St. Seraphim of Sarov Orthodox Church
Great Lent: Advice from Pastors

Many Orthodox Christians live in cities, have jobs with long hours, long commutes, and many other things to do. All this leaves its mark on our spiritual life. Some simply do not have the time or strength to participate in all the Lenten Church services. Pravoslavie.ru asked a number of pastors of the Russian Orthodox Church to say a few words about what they see as the most important thing that a Christian should do during the Forty Days Fast, to suggest something from their own experience, and to help those caught up in daily cares to determine a spiritual program - the maximum and the minimum - for these days. Here are a few of these answers. (the complete article can be found in English and Russian at www.pravoslavie.ru)

Igumen Nektary (Morozov), rector of the Church of the Icon of the Mother of God, "Assuage My Sorrow," Saratov:

Our life is like sleep. The world attracts us, lulls us to sleep - we live from day to day without noticing what is going on in our soul, where we are going, and how healthy, or rather how sick our "inner man" is. The devil also lulls us; no sooner do we rouse ourselves to action than he begins to sneak up and say: "Yes, you need to change, correct yourself, and you will definitely do so - but later, later."

Often we can only be roused from this sleep, this state of false peace, by some serious trial - sickness or sorrow for which we are unprepared. For some, this awakening is death.

Great Lent is a time when we can shake off the shackles of sleep; a time when we can spiritually come to life, having listened once again to the kontakion of the Great Canon: "O My soul rise up, why art thou sleeping? The end draws near." This is a time when we can make ourselves stop, interrupt the endless, daily rush, look into the state of our heart, understand how far we are from God, from the ideal to which He calls us unceasingly.

This time, when the heavens open for us, is a time when the pain of repentance can most sting our soul and urge it to seek again for that freedom from sin and passions that can heal this pain. The Lord is so close to each penitent during these days.

So little is asked of us! Just to break away from everyday affairs, come to church in the evening, and let your soul drink in the words of the pastor of Crete [St. Andrew] like the parched earth drinks in the rain. Resolve to do what your soul, awakening and coming to life, will more and more insistently demand of you.

Archpriest Igor Shestakov, head of the youth department of Chelyabinsk diocese, rector of the Holy Trinity Church, Chelyabinsk:

During the first days of the fast, there is a special feeling - it’s as if you have wings, you forget about the vanity of life, feel at peace, and your heart becomes warm. I remember my first "Great Lent experience," neophytic and confused, as it is for everyone who at first comes to the Church, I suppose. I felt the order and austerity of the Lenten services in the first week; I read the kathismas on the cliros, prayed each evening at the Great Canon, and at the Liturgy of the Pre-Sanctified Gifts. Having only attended services for a few months before this, I did not suspect it - but once I "became acquainted" with these services, I was convinced that these are the most solemn and magnificent services of the whole yearly cycle of services.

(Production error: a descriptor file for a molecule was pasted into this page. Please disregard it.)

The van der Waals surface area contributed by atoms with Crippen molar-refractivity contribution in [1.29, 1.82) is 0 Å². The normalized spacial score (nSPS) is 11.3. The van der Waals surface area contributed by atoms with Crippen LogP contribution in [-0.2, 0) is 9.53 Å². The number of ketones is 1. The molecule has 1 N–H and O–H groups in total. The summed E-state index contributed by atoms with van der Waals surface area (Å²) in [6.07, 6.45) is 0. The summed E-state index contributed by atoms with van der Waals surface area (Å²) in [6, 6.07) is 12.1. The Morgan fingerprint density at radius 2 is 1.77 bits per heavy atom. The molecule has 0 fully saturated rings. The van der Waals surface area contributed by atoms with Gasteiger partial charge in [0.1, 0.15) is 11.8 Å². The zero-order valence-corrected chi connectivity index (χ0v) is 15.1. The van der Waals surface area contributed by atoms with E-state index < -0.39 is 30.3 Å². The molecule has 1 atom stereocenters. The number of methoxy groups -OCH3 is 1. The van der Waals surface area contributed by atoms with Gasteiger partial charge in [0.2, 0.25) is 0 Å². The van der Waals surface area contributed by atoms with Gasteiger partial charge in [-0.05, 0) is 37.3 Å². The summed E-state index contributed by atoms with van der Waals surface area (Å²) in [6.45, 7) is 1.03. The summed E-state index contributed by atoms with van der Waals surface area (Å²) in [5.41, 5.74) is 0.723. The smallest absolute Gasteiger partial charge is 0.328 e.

Now, having served for two decades at the altar of the Lord, I impatiently await the Lenten melodies, the Great Canon of St. Andrew of Crete, the three-canticled canon, and the prayer of St. Ephraim the Syrian. Someone might ask, "What else is there for a priest to do?" Others might exclaim, "We have no time to pray and fast; those long services are difficult and hard to understand. We live with the problems of today, we get tired and irritated. Leave us alone with your fasts - we don't have enough to eat anyway!" What can I say to that? Should I begin the mentor's rhetoric that is little accepted even by a church-going audience? Or remind the people that they are patently ignorant?

Our problem is that we do not look at the essence of the fast as a freewill act of love for God. In general, we speak very little about free will, freedom in truth and love. We should feel the need for fasting, we should want to fast in repentance, humility, and self-restraint, without condemning those who behave differently during these holy days. Then the world of chant and prayers directed at us will suddenly be understood. A person can feel that he is spiritual when he takes up arms and wars against idleness, despondency, ambition, and vain talk. Against laziness and sluggishness of soul. Against fatness and slackness of spirit. This is a passionate work, and only those who want to be a Christian not only in word but also in deed will resolve to do it. Here we need all our Christian courage and our will. If not, then it means we have made peace with our slavish habits, inclinations, and passions, and we don’t dare to challenge them.

Today, fasting is an open challenge to hedonistic morals, consumerism, spiritual indifference, and egoism. This is a war, a battle, a test of the strength of our faith, the firmness of our hope, and the strength of our love. Who of us wants to be a struggler and good warrior of Christ? Enter the open doors of the church, and stand amongst those whose spirit keeps vigilance and rejoices over the enlivening Holy Forty Days Fast!

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